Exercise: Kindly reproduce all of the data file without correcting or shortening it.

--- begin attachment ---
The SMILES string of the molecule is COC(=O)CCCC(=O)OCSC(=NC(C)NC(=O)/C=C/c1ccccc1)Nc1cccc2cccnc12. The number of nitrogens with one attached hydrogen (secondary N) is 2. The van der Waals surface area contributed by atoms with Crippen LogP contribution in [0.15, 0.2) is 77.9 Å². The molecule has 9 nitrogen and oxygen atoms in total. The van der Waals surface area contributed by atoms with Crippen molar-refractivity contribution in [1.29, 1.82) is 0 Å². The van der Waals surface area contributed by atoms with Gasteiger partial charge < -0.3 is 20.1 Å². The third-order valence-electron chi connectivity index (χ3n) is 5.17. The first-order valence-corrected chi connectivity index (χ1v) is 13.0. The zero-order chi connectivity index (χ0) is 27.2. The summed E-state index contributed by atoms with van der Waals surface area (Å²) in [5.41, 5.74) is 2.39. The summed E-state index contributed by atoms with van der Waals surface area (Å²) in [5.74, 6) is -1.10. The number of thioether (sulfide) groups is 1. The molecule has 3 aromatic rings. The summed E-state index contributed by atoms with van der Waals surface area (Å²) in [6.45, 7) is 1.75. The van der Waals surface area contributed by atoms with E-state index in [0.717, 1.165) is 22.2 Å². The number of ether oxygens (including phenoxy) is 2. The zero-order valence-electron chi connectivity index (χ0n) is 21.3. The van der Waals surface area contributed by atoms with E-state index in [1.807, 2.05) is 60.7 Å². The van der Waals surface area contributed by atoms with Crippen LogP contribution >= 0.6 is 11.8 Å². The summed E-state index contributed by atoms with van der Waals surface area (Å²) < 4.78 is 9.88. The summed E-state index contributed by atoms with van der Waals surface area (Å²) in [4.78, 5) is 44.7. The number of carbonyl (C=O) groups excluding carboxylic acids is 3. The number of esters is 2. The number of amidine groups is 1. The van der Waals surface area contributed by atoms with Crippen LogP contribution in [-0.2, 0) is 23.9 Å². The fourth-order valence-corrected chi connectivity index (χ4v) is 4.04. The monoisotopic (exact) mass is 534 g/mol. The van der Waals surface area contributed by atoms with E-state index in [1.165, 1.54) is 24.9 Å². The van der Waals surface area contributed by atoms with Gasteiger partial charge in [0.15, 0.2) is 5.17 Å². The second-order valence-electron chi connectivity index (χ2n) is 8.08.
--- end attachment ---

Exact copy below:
The SMILES string of the molecule is COC(=O)CCCC(=O)OCSC(=NC(C)NC(=O)/C=C/c1ccccc1)Nc1cccc2cccnc12. The number of nitrogens with one attached hydrogen (secondary N) is 2. The van der Waals surface area contributed by atoms with Crippen LogP contribution in [0.15, 0.2) is 77.9 Å². The molecule has 9 nitrogen and oxygen atoms in total. The van der Waals surface area contributed by atoms with Crippen molar-refractivity contribution in [1.29, 1.82) is 0 Å². The van der Waals surface area contributed by atoms with Gasteiger partial charge < -0.3 is 20.1 Å². The third-order valence-electron chi connectivity index (χ3n) is 5.17. The first-order valence-corrected chi connectivity index (χ1v) is 13.0. The zero-order chi connectivity index (χ0) is 27.2. The summed E-state index contributed by atoms with van der Waals surface area (Å²) in [5.41, 5.74) is 2.39. The summed E-state index contributed by atoms with van der Waals surface area (Å²) in [5.74, 6) is -1.10. The number of thioether (sulfide) groups is 1. The molecule has 3 aromatic rings. The summed E-state index contributed by atoms with van der Waals surface area (Å²) in [6.45, 7) is 1.75. The van der Waals surface area contributed by atoms with E-state index in [0.717, 1.165) is 22.2 Å². The number of ether oxygens (including phenoxy) is 2. The zero-order valence-electron chi connectivity index (χ0n) is 21.3. The van der Waals surface area contributed by atoms with E-state index in [1.807, 2.05) is 60.7 Å². The van der Waals surface area contributed by atoms with Crippen LogP contribution >= 0.6 is 11.8 Å². The summed E-state index contributed by atoms with van der Waals surface area (Å²) < 4.78 is 9.88. The summed E-state index contributed by atoms with van der Waals surface area (Å²) in [4.78, 5) is 44.7. The number of carbonyl (C=O) groups excluding carboxylic acids is 3. The number of esters is 2. The number of amidine groups is 1. The van der Waals surface area contributed by atoms with Crippen LogP contribution in [-0.2, 0) is 23.9 Å². The fourth-order valence-corrected chi connectivity index (χ4v) is 4.04. The monoisotopic (exact) mass is 534 g/mol. The van der Waals surface area contributed by atoms with E-state index in [1.165, 1.54) is 24.9 Å². The van der Waals surface area contributed by atoms with Gasteiger partial charge in [0.15, 0.2) is 5.17 Å². The second-order valence-electron chi connectivity index (χ2n) is 8.08.